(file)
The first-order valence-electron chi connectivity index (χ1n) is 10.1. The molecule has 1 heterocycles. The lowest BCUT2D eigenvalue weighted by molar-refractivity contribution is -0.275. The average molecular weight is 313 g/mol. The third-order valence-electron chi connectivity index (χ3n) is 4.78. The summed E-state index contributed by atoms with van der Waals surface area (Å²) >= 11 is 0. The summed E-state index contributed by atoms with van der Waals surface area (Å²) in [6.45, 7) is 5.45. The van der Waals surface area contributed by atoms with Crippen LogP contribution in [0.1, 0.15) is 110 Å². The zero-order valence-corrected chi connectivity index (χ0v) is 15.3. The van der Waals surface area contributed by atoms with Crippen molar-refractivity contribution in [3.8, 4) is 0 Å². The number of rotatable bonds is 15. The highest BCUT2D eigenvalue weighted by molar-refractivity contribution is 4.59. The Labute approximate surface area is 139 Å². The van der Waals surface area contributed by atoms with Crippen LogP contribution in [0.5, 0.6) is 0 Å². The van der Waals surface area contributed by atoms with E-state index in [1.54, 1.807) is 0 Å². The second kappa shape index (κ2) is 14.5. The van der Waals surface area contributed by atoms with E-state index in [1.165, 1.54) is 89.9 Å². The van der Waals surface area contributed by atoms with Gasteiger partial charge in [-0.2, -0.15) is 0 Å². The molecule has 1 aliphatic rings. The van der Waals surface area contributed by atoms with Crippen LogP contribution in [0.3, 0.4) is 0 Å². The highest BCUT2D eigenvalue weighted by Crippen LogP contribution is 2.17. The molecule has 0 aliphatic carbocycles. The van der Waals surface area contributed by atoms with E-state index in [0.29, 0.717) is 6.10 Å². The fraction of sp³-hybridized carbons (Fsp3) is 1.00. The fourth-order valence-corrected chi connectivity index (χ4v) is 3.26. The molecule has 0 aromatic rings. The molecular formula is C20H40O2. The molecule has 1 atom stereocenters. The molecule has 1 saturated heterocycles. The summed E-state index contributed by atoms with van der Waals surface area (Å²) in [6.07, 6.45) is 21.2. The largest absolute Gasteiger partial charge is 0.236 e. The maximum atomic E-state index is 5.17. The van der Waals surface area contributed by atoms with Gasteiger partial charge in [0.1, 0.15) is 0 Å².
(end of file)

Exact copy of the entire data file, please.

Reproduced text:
The first-order valence-electron chi connectivity index (χ1n) is 10.1. The molecule has 1 heterocycles. The lowest BCUT2D eigenvalue weighted by molar-refractivity contribution is -0.275. The average molecular weight is 313 g/mol. The third-order valence-electron chi connectivity index (χ3n) is 4.78. The summed E-state index contributed by atoms with van der Waals surface area (Å²) >= 11 is 0. The summed E-state index contributed by atoms with van der Waals surface area (Å²) in [6.45, 7) is 5.45. The van der Waals surface area contributed by atoms with Crippen LogP contribution in [0.1, 0.15) is 110 Å². The zero-order valence-corrected chi connectivity index (χ0v) is 15.3. The van der Waals surface area contributed by atoms with Crippen molar-refractivity contribution in [3.8, 4) is 0 Å². The number of rotatable bonds is 15. The highest BCUT2D eigenvalue weighted by molar-refractivity contribution is 4.59. The Labute approximate surface area is 139 Å². The van der Waals surface area contributed by atoms with Crippen LogP contribution in [0.5, 0.6) is 0 Å². The van der Waals surface area contributed by atoms with E-state index in [1.54, 1.807) is 0 Å². The second kappa shape index (κ2) is 14.5. The van der Waals surface area contributed by atoms with E-state index in [1.165, 1.54) is 89.9 Å². The van der Waals surface area contributed by atoms with Gasteiger partial charge in [-0.2, -0.15) is 0 Å². The molecule has 1 aliphatic rings. The van der Waals surface area contributed by atoms with Crippen LogP contribution in [0.3, 0.4) is 0 Å². The highest BCUT2D eigenvalue weighted by Crippen LogP contribution is 2.17. The molecule has 0 aliphatic carbocycles. The van der Waals surface area contributed by atoms with E-state index in [0.29, 0.717) is 6.10 Å². The fraction of sp³-hybridized carbons (Fsp3) is 1.00. The fourth-order valence-corrected chi connectivity index (χ4v) is 3.26. The molecule has 0 aromatic rings. The molecular formula is C20H40O2. The molecule has 1 atom stereocenters. The molecule has 1 saturated heterocycles. The summed E-state index contributed by atoms with van der Waals surface area (Å²) in [6.07, 6.45) is 21.2. The largest absolute Gasteiger partial charge is 0.236 e. The maximum atomic E-state index is 5.17. The van der Waals surface area contributed by atoms with Gasteiger partial charge in [0.1, 0.15) is 0 Å².